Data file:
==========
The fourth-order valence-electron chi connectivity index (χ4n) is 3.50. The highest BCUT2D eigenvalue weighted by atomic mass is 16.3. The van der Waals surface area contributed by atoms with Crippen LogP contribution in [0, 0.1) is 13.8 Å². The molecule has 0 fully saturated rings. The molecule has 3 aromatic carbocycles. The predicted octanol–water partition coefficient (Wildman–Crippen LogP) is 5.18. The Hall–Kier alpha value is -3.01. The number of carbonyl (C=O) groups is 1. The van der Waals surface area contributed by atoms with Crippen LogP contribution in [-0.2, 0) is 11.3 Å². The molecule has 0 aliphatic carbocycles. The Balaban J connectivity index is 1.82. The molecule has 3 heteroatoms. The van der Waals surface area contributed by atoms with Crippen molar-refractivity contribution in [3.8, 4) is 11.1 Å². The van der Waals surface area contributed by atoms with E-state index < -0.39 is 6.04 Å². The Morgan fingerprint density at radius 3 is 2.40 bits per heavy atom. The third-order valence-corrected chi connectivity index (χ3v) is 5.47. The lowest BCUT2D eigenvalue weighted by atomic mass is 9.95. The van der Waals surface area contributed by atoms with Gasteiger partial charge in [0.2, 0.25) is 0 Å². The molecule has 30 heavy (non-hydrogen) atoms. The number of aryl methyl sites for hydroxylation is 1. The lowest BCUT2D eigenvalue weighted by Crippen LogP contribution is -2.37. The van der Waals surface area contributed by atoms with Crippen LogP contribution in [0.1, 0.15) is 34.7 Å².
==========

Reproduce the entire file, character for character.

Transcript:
The fourth-order valence-electron chi connectivity index (χ4n) is 3.50. The highest BCUT2D eigenvalue weighted by atomic mass is 16.3. The van der Waals surface area contributed by atoms with Crippen LogP contribution in [0, 0.1) is 13.8 Å². The molecule has 0 fully saturated rings. The molecule has 3 aromatic carbocycles. The predicted octanol–water partition coefficient (Wildman–Crippen LogP) is 5.18. The Hall–Kier alpha value is -3.01. The number of carbonyl (C=O) groups is 1. The van der Waals surface area contributed by atoms with Crippen LogP contribution in [-0.2, 0) is 11.3 Å². The molecule has 0 aliphatic carbocycles. The Balaban J connectivity index is 1.82. The molecule has 3 heteroatoms. The van der Waals surface area contributed by atoms with Crippen molar-refractivity contribution in [3.8, 4) is 11.1 Å². The van der Waals surface area contributed by atoms with E-state index < -0.39 is 6.04 Å². The Morgan fingerprint density at radius 3 is 2.40 bits per heavy atom. The third-order valence-corrected chi connectivity index (χ3v) is 5.47. The lowest BCUT2D eigenvalue weighted by atomic mass is 9.95. The van der Waals surface area contributed by atoms with Gasteiger partial charge in [0.2, 0.25) is 0 Å². The molecule has 30 heavy (non-hydrogen) atoms. The number of aryl methyl sites for hydroxylation is 1. The lowest BCUT2D eigenvalue weighted by Crippen LogP contribution is -2.37. The van der Waals surface area contributed by atoms with Crippen LogP contribution in [0.1, 0.15) is 34.7 Å².